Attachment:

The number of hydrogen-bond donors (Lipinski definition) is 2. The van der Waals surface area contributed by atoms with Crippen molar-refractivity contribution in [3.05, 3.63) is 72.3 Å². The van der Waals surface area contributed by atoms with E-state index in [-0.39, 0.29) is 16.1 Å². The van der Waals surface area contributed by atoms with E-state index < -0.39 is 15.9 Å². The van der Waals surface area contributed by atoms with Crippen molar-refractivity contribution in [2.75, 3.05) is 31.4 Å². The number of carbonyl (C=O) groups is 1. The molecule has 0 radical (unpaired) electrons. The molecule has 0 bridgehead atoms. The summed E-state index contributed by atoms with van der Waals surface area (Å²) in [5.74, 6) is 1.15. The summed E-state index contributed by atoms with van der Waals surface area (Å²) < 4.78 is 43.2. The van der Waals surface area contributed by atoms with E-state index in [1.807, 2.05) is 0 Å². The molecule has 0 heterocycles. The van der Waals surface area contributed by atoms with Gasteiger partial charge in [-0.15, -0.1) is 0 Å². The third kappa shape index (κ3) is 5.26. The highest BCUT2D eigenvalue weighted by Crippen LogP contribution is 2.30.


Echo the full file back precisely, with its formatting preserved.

The number of hydrogen-bond donors (Lipinski definition) is 2. The van der Waals surface area contributed by atoms with Crippen molar-refractivity contribution in [3.05, 3.63) is 72.3 Å². The van der Waals surface area contributed by atoms with E-state index in [-0.39, 0.29) is 16.1 Å². The van der Waals surface area contributed by atoms with E-state index < -0.39 is 15.9 Å². The van der Waals surface area contributed by atoms with Crippen molar-refractivity contribution in [2.75, 3.05) is 31.4 Å². The number of carbonyl (C=O) groups is 1. The molecule has 0 radical (unpaired) electrons. The molecule has 0 bridgehead atoms. The summed E-state index contributed by atoms with van der Waals surface area (Å²) in [5.74, 6) is 1.15. The summed E-state index contributed by atoms with van der Waals surface area (Å²) < 4.78 is 43.2. The van der Waals surface area contributed by atoms with E-state index in [1.807, 2.05) is 0 Å². The molecule has 0 heterocycles. The van der Waals surface area contributed by atoms with Gasteiger partial charge in [-0.15, -0.1) is 0 Å². The third kappa shape index (κ3) is 5.26. The highest BCUT2D eigenvalue weighted by Crippen LogP contribution is 2.30.